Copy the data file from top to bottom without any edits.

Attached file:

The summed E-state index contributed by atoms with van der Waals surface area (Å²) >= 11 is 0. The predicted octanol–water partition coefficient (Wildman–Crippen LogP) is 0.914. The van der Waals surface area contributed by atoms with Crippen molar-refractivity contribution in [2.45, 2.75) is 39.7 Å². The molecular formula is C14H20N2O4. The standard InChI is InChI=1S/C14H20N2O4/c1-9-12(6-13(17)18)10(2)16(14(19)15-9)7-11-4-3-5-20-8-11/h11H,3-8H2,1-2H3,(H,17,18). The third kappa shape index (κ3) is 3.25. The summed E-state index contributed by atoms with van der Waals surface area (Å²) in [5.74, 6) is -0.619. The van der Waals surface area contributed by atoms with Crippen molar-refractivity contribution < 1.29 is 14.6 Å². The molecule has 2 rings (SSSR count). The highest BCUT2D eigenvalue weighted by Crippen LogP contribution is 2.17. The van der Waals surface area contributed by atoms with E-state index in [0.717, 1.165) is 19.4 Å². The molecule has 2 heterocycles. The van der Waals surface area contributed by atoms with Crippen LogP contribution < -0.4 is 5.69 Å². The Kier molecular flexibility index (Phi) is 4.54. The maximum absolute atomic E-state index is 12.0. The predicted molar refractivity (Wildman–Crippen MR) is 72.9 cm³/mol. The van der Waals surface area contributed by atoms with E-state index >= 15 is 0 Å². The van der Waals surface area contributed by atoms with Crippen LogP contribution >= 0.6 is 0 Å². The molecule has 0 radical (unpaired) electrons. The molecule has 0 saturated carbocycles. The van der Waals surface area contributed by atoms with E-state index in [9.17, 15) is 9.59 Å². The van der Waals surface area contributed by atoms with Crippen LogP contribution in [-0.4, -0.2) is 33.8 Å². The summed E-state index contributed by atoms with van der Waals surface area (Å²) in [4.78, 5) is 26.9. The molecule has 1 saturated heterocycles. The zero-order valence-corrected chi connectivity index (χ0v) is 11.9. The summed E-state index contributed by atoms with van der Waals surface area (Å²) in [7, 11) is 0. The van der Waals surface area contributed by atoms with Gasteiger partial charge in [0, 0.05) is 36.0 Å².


The summed E-state index contributed by atoms with van der Waals surface area (Å²) >= 11 is 0. The predicted octanol–water partition coefficient (Wildman–Crippen LogP) is 0.914. The van der Waals surface area contributed by atoms with Crippen molar-refractivity contribution in [2.45, 2.75) is 39.7 Å². The molecular formula is C14H20N2O4. The standard InChI is InChI=1S/C14H20N2O4/c1-9-12(6-13(17)18)10(2)16(14(19)15-9)7-11-4-3-5-20-8-11/h11H,3-8H2,1-2H3,(H,17,18). The third kappa shape index (κ3) is 3.25. The summed E-state index contributed by atoms with van der Waals surface area (Å²) in [5.74, 6) is -0.619. The van der Waals surface area contributed by atoms with Crippen molar-refractivity contribution < 1.29 is 14.6 Å². The molecule has 2 rings (SSSR count). The highest BCUT2D eigenvalue weighted by Crippen LogP contribution is 2.17. The van der Waals surface area contributed by atoms with E-state index in [0.717, 1.165) is 19.4 Å². The molecule has 2 heterocycles. The van der Waals surface area contributed by atoms with Crippen LogP contribution < -0.4 is 5.69 Å². The Kier molecular flexibility index (Phi) is 4.54. The maximum absolute atomic E-state index is 12.0. The predicted molar refractivity (Wildman–Crippen MR) is 72.9 cm³/mol. The van der Waals surface area contributed by atoms with E-state index >= 15 is 0 Å². The van der Waals surface area contributed by atoms with Crippen LogP contribution >= 0.6 is 0 Å². The molecule has 0 radical (unpaired) electrons. The molecule has 0 saturated carbocycles. The van der Waals surface area contributed by atoms with E-state index in [9.17, 15) is 9.59 Å². The van der Waals surface area contributed by atoms with Crippen LogP contribution in [-0.4, -0.2) is 33.8 Å². The summed E-state index contributed by atoms with van der Waals surface area (Å²) in [4.78, 5) is 26.9. The molecule has 1 saturated heterocycles. The zero-order valence-corrected chi connectivity index (χ0v) is 11.9. The summed E-state index contributed by atoms with van der Waals surface area (Å²) in [7, 11) is 0. The van der Waals surface area contributed by atoms with Gasteiger partial charge in [0, 0.05) is 36.0 Å².